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Inguinal hernia operation

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As they say, the day dawned like any other day.  I got up very early and listened to the latest on the sport, the weather, Brexit, usual things and particularly relished having a cup of coffee and some toast. You are not supposed to eat anything less than six hours before the operation, which was scheduled for some time after lunch.

I saw this outside the Methodist Church in Peasedown. Someone has a very good ability to think laterally and this message brought a smile to my face.

We arrived at the hospital somewhat early at 12:15 PM to the Circle Bath hospital, which in its own literature describes itself as “an award – winning hospital, led by some of the South West’s most experienced consultants” .

It sounds really corny to say this but I was looked after with the utmost professionalism, good humour and courtesy right from beginning to the end. As is the custom in defensive medicine you have to give your name and date of birth about half a dozen times to various people. I was taken to a generously proportioned waiting area with a bed, chairs, a TV and curtains. I was greeted first of all by a  nurse who took the usual measurements, checked my record and asked me what allergies I had, medications etc.

After some time, the anaesthetist appeared. Upon seeing Françoise’s surname which is obviously French (Sauze) his face lit up and he spoke fluently in french to her about his life, where he lived, the fact that he had four children. They must spoken for about 10 min in French before he realised he needed to get on with the business in hand. He said he really enjoyed speaking French and did not get much opportunity to do it while in the United Kingdom.

Someone else appeared and gave me some elastic stockings to avoid blood clots and also some non-slip slippers to avoid falling on the floor. Mr Maddox, the surgeon, came and introduced himself and made sure my questions were answered. Shortly after that, a lady came to enquire what sort of sandwich I would like after the operation (we are not allowed to eat beforehand) and I ordered a ham and cheese sandwich. So far, so good.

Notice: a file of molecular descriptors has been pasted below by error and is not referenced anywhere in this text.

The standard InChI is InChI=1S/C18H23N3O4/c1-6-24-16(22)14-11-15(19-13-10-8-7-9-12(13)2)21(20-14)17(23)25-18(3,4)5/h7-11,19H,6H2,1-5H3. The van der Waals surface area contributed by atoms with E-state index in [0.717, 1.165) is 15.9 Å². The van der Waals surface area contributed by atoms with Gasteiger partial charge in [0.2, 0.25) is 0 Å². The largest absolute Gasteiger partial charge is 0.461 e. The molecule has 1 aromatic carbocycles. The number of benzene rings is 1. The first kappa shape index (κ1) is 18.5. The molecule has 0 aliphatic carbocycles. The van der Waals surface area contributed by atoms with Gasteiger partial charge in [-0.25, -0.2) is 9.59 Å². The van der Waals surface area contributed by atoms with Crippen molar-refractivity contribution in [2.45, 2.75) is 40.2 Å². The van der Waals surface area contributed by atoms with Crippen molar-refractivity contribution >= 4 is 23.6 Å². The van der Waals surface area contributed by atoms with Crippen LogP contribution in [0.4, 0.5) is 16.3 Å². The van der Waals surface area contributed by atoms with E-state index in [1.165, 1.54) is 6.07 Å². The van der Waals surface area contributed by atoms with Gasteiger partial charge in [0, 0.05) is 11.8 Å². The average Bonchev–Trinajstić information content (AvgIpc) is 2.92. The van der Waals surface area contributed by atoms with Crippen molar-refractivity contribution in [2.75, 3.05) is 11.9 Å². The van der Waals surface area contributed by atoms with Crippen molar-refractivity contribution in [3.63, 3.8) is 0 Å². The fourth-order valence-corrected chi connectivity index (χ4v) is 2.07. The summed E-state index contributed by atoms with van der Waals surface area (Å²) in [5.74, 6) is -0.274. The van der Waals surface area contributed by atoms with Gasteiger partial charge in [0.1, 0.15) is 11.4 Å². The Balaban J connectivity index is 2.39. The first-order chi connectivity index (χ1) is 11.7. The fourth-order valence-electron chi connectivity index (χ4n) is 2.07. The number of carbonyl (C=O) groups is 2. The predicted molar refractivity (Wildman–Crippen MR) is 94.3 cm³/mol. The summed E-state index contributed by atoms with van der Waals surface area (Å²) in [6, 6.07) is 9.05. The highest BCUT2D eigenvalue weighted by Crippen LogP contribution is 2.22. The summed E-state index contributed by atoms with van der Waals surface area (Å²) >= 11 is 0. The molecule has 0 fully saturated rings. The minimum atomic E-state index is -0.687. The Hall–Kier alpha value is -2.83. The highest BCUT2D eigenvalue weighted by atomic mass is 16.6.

I was taken it along by one of the male nurses to a preparation room where they give anaesthetics and generally accustom the patient.  I was given something to knock me out which worked in a very subtle way over a minute or so. The drug was a million  miles from the rather crude ‘Mallet job’ drugs in the days of old. I was given some unknown anaesthetic and then after a time was asked to breathe oxygen. I was not aware of anything happening at the time but then I felt numbness reach up to my head and the next thing I knew I woke up in the recovery ward.

I tend to  talk gibberish when I come round so I gave the staff a warning and they just smiled.

I was in the recovery room for about 30 min (the operation having taken an hour) and was attended to by a nurse and then back to the main waiting area from which I started. Someone appeared with a tray of tea, a glass of water, and a lovely sandwich which was so generous it was almost like a meal.

Somewhat later I felt able to get up and dressed myself but somewhat clumsily. I was given Ibuprofen, paracetamol, codeine and to counteract all these – a laxative. I did a pendulum reading and found the most effective one for me was codeine.

The time was 4:30 PM and Françoise gently drove me home and made me a hot water bottle which for some reason was very comforting when I held it close to my chest. As I write this, 6:42 PM, there is no pain but it may be because the anaesthetic has not worn off yet. I have taken no pills since arriving home.

Reflecting on the day, there is something about the hospital where teamwork prevails. You can always tell about the quality of management through the attitudes of the staff. Attitudes work downwards, not upwards. I cannot describe the day as “good” but it certainly exceeded my expectations and I feel very peaceful with the sense of a job well done.